Peel adhesion is probably the most widely reported performance specification for adhesives. It gives an indication of the total interfacial bond energy, defined as the force required to remove a specimen by pulling it off of a substrate at a particular speed and angle. Peel adhesion is usually expressed in units of force per unit width, which is equivalent to energy per unit of interfacial area. Peel adhesion values depend on the substrate that is used, the time lapse between adhesive application and removal, and other details, such as ambient temperature and humidity or the application pressure.

Peel adhesion values are best used to make relative judgments within a group of adhesive candidates, as long as identical test conditions enable “apples-toapples” comparisons. Ideally, those conditions will be chosen within a reasonable approximation of the expected use. Consider how the device’s size and shape will influence the likely range of peel angles and rates that users will employ for removing the device, and choose dwell times commensurate with the device’s expected duration of use. In terms of substrates, stainless steel is the most commonly used for peel adhesion testing because it is recommended in industry standards for quality control measurements, including the Pressure Sensitive Tape Council’s “PSTC Test Methods for Pressure Sensitive Adhesive Tapes, 15th Edition,” 2007, and ASTM International Standard D3330/D3330M-04, “Standard Test Method for Peel Adhesion of Pressure- Sensitive Tape,” 2010. However, with respect to predicting end-use performance, low-energy substrates like polyethylene offer a closer approximation to human skin.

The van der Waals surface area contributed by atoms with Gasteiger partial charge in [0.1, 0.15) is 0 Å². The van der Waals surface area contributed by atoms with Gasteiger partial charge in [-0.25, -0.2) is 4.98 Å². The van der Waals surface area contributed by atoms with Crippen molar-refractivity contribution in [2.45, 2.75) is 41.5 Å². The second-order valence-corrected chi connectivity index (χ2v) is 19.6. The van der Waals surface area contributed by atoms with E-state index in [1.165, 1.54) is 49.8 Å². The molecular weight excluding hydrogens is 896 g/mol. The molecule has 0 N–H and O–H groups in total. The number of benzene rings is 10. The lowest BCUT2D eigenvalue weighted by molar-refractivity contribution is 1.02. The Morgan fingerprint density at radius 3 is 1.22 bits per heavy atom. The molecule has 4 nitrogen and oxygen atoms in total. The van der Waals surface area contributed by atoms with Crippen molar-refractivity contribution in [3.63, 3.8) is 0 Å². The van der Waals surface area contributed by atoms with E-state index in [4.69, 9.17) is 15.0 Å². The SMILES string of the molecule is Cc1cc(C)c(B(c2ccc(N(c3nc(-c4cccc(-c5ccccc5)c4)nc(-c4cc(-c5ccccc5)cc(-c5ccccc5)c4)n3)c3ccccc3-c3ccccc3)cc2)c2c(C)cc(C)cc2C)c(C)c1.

Fig. 2 – Peel adhesion data from three different medical tapes measured on stainless steel (90° peel at 4 in/min after 16 to 18 hours of dwell at 23°C) or on polyethylene (90° peel at 12 in/min after 16 to 18 hours of dwell at 23°C). When not visible, error bars are smaller than the size of the data point.
Figure 2 illustrates the importance of choosing appropriate peel conditions. Based on the three tapes’ peels on steel, one would conclude that Tapes A and B are similar and far more aggressive than Tape C. But, data on polyethylene suggest that the tapes vary in their adhesive power (Tape A > Tape C > Tape B). In this case, the polyethylene peel data correctly predict the three tapes’ relative performance on skin.

Tack is a measure of the adhesive’s initial bond strength prior to applying pressure or allowing any significant contact time to elapse. This property is often responsible for a user’s initial, qualitative impression of an adhesive’s holding power. There are several different techniques available for measuring tack, including probe tack, rolling ball tack, and “quick stick” peel tests, with loop tack being one of the most popularly reported today. Loop tack involves lightly contacting a piece of tape with a substrate (often glass) then measuring the maximum force required to remove it. As in peel adhesion testing, the values can be used to make relative judgments within a family of materials tested the same way. Since removal angle and contact time are fixed, the choice of substrate is the primary influencing variable for tack measurements.

Shear strength is the adhesive’s ability to maintain a bond under the influence of a static load. This attribute is important when securing a weighty device to the skin or when requiring a relatively stiff construction to conform to a curved surface. Shear is usually measured by using the adhesive in question to secure a weight to a steel panel, and then measuring the time it takes for the adhesive to fail and the weight to fall. By this method, longer failure times are associated with higher shear strength. The weight should be chosen to reflect loads encountered in end-use conditions, and the test can be conducted at elevated temperature, if desired, to mimic the surface temperature of skin. Just as with peel and tack, alternative substrates can also be considered instead of steel.

Moisture Handling (Breathability & Absorption)